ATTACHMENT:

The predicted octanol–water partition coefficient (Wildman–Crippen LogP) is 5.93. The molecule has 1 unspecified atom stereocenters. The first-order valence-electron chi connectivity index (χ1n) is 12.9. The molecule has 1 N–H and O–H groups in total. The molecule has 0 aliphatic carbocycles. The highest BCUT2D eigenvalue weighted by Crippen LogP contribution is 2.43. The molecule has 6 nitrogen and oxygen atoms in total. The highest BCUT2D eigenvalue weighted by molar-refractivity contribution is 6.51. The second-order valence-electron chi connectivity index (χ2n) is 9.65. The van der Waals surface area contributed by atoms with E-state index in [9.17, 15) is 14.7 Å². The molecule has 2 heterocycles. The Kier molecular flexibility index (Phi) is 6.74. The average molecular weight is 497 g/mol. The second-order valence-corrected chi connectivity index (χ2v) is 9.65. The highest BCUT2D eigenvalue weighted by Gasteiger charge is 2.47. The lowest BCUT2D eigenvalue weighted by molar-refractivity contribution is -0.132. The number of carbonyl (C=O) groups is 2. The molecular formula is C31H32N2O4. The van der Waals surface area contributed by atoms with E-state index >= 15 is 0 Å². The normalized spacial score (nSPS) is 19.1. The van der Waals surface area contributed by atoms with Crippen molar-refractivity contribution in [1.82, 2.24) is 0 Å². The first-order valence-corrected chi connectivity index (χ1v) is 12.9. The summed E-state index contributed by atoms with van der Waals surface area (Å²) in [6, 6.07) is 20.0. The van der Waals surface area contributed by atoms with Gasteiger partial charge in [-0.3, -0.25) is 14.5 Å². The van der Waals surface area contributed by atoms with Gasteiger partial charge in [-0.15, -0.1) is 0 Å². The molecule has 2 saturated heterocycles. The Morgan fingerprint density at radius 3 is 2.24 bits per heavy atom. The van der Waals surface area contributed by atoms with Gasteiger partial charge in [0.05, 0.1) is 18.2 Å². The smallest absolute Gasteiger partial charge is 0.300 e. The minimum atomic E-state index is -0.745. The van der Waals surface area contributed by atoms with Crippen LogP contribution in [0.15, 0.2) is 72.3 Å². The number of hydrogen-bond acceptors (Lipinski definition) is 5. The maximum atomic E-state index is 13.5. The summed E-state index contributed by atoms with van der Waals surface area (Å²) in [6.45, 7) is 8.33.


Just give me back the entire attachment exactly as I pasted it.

The predicted octanol–water partition coefficient (Wildman–Crippen LogP) is 5.93. The molecule has 1 unspecified atom stereocenters. The first-order valence-electron chi connectivity index (χ1n) is 12.9. The molecule has 1 N–H and O–H groups in total. The molecule has 0 aliphatic carbocycles. The highest BCUT2D eigenvalue weighted by Crippen LogP contribution is 2.43. The molecule has 6 nitrogen and oxygen atoms in total. The highest BCUT2D eigenvalue weighted by molar-refractivity contribution is 6.51. The second-order valence-electron chi connectivity index (χ2n) is 9.65. The van der Waals surface area contributed by atoms with E-state index in [9.17, 15) is 14.7 Å². The molecule has 2 heterocycles. The Kier molecular flexibility index (Phi) is 6.74. The average molecular weight is 497 g/mol. The second-order valence-corrected chi connectivity index (χ2v) is 9.65. The highest BCUT2D eigenvalue weighted by Gasteiger charge is 2.47. The lowest BCUT2D eigenvalue weighted by molar-refractivity contribution is -0.132. The number of carbonyl (C=O) groups is 2. The molecular formula is C31H32N2O4. The van der Waals surface area contributed by atoms with E-state index >= 15 is 0 Å². The normalized spacial score (nSPS) is 19.1. The van der Waals surface area contributed by atoms with Crippen molar-refractivity contribution in [1.82, 2.24) is 0 Å². The first-order valence-corrected chi connectivity index (χ1v) is 12.9. The summed E-state index contributed by atoms with van der Waals surface area (Å²) in [6, 6.07) is 20.0. The van der Waals surface area contributed by atoms with Gasteiger partial charge in [-0.3, -0.25) is 14.5 Å². The van der Waals surface area contributed by atoms with Gasteiger partial charge in [-0.15, -0.1) is 0 Å². The molecule has 2 saturated heterocycles. The Morgan fingerprint density at radius 3 is 2.24 bits per heavy atom. The van der Waals surface area contributed by atoms with Gasteiger partial charge in [0.05, 0.1) is 18.2 Å². The smallest absolute Gasteiger partial charge is 0.300 e. The minimum atomic E-state index is -0.745. The van der Waals surface area contributed by atoms with Crippen LogP contribution in [0.15, 0.2) is 72.3 Å². The number of hydrogen-bond acceptors (Lipinski definition) is 5. The maximum atomic E-state index is 13.5. The summed E-state index contributed by atoms with van der Waals surface area (Å²) in [6.45, 7) is 8.33.